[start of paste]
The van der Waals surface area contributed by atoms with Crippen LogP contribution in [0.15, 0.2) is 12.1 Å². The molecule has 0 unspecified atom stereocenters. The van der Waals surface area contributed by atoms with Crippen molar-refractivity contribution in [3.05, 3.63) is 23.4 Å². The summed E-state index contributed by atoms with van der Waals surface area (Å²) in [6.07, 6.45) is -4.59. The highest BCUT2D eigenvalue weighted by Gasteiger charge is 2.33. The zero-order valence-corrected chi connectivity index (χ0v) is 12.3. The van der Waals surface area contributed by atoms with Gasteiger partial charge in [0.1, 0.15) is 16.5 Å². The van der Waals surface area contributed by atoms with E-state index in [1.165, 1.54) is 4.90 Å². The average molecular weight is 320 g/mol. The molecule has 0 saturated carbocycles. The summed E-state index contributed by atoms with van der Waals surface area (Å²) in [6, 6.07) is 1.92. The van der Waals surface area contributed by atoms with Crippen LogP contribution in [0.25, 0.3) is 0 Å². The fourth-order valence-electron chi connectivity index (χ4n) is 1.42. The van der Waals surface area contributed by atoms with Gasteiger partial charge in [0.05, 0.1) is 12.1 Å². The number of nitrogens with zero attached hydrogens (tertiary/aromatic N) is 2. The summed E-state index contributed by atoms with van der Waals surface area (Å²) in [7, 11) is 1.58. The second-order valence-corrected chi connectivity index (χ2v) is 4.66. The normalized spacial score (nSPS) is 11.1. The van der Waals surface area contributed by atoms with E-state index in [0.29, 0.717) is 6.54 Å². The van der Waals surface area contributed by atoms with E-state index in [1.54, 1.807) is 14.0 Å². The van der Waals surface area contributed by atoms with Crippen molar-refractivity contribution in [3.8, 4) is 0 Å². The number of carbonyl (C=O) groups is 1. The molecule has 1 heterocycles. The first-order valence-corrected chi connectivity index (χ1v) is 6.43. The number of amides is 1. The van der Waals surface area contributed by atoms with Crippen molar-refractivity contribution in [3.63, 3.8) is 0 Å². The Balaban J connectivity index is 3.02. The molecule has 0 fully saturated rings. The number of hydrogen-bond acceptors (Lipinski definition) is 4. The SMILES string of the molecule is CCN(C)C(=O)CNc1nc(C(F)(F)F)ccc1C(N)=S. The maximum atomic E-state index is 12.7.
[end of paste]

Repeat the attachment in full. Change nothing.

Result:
The van der Waals surface area contributed by atoms with Crippen LogP contribution in [0.15, 0.2) is 12.1 Å². The molecule has 0 unspecified atom stereocenters. The van der Waals surface area contributed by atoms with Crippen molar-refractivity contribution in [3.05, 3.63) is 23.4 Å². The summed E-state index contributed by atoms with van der Waals surface area (Å²) in [6.07, 6.45) is -4.59. The highest BCUT2D eigenvalue weighted by Gasteiger charge is 2.33. The zero-order valence-corrected chi connectivity index (χ0v) is 12.3. The van der Waals surface area contributed by atoms with Gasteiger partial charge in [0.1, 0.15) is 16.5 Å². The van der Waals surface area contributed by atoms with E-state index in [1.165, 1.54) is 4.90 Å². The average molecular weight is 320 g/mol. The molecule has 0 saturated carbocycles. The summed E-state index contributed by atoms with van der Waals surface area (Å²) in [6, 6.07) is 1.92. The van der Waals surface area contributed by atoms with Crippen LogP contribution in [0.25, 0.3) is 0 Å². The fourth-order valence-electron chi connectivity index (χ4n) is 1.42. The van der Waals surface area contributed by atoms with Gasteiger partial charge in [0.05, 0.1) is 12.1 Å². The number of nitrogens with zero attached hydrogens (tertiary/aromatic N) is 2. The summed E-state index contributed by atoms with van der Waals surface area (Å²) in [7, 11) is 1.58. The second-order valence-corrected chi connectivity index (χ2v) is 4.66. The normalized spacial score (nSPS) is 11.1. The van der Waals surface area contributed by atoms with E-state index in [0.29, 0.717) is 6.54 Å². The van der Waals surface area contributed by atoms with E-state index in [1.54, 1.807) is 14.0 Å². The van der Waals surface area contributed by atoms with Crippen molar-refractivity contribution in [3.8, 4) is 0 Å². The number of carbonyl (C=O) groups is 1. The molecule has 1 heterocycles. The first-order valence-corrected chi connectivity index (χ1v) is 6.43. The number of amides is 1. The van der Waals surface area contributed by atoms with Crippen molar-refractivity contribution in [3.63, 3.8) is 0 Å². The Balaban J connectivity index is 3.02. The molecule has 0 fully saturated rings. The number of hydrogen-bond acceptors (Lipinski definition) is 4. The SMILES string of the molecule is CCN(C)C(=O)CNc1nc(C(F)(F)F)ccc1C(N)=S. The maximum atomic E-state index is 12.7.